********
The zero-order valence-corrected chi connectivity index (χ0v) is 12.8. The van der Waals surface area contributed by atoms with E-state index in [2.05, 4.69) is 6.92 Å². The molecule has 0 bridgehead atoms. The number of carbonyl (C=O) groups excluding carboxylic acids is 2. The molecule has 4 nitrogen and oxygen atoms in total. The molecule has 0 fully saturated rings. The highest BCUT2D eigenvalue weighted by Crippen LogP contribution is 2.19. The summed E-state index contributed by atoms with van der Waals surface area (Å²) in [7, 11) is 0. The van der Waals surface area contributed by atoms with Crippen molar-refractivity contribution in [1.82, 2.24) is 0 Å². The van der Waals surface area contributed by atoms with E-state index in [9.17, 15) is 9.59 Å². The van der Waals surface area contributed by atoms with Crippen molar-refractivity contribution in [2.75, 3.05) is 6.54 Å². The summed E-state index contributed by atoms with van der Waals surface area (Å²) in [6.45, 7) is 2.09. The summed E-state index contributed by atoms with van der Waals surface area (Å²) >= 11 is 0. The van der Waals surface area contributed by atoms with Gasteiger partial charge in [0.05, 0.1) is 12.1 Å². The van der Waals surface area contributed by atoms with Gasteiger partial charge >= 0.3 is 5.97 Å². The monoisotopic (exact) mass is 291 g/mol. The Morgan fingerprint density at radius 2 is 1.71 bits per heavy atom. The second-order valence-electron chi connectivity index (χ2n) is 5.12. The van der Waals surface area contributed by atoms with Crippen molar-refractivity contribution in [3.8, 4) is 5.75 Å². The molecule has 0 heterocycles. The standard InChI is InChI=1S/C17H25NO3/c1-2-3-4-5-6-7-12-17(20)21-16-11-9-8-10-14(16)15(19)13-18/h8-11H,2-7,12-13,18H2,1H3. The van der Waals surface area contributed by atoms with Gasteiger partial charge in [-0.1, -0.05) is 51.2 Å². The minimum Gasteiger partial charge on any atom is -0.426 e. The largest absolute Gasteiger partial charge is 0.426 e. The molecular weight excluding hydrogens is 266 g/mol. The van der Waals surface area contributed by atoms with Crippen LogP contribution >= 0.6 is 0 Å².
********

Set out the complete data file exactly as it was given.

The zero-order valence-corrected chi connectivity index (χ0v) is 12.8. The van der Waals surface area contributed by atoms with E-state index in [2.05, 4.69) is 6.92 Å². The molecule has 0 bridgehead atoms. The number of carbonyl (C=O) groups excluding carboxylic acids is 2. The molecule has 4 nitrogen and oxygen atoms in total. The molecule has 0 fully saturated rings. The highest BCUT2D eigenvalue weighted by Crippen LogP contribution is 2.19. The summed E-state index contributed by atoms with van der Waals surface area (Å²) in [7, 11) is 0. The van der Waals surface area contributed by atoms with Crippen molar-refractivity contribution in [1.82, 2.24) is 0 Å². The van der Waals surface area contributed by atoms with E-state index in [9.17, 15) is 9.59 Å². The van der Waals surface area contributed by atoms with Crippen molar-refractivity contribution in [2.75, 3.05) is 6.54 Å². The summed E-state index contributed by atoms with van der Waals surface area (Å²) in [6.45, 7) is 2.09. The summed E-state index contributed by atoms with van der Waals surface area (Å²) >= 11 is 0. The van der Waals surface area contributed by atoms with Gasteiger partial charge in [0.05, 0.1) is 12.1 Å². The van der Waals surface area contributed by atoms with Gasteiger partial charge >= 0.3 is 5.97 Å². The monoisotopic (exact) mass is 291 g/mol. The Morgan fingerprint density at radius 2 is 1.71 bits per heavy atom. The second-order valence-electron chi connectivity index (χ2n) is 5.12. The van der Waals surface area contributed by atoms with Crippen molar-refractivity contribution in [3.8, 4) is 5.75 Å². The molecule has 0 heterocycles. The standard InChI is InChI=1S/C17H25NO3/c1-2-3-4-5-6-7-12-17(20)21-16-11-9-8-10-14(16)15(19)13-18/h8-11H,2-7,12-13,18H2,1H3. The van der Waals surface area contributed by atoms with Gasteiger partial charge in [-0.1, -0.05) is 51.2 Å². The minimum Gasteiger partial charge on any atom is -0.426 e. The largest absolute Gasteiger partial charge is 0.426 e. The molecular weight excluding hydrogens is 266 g/mol. The van der Waals surface area contributed by atoms with Crippen LogP contribution >= 0.6 is 0 Å².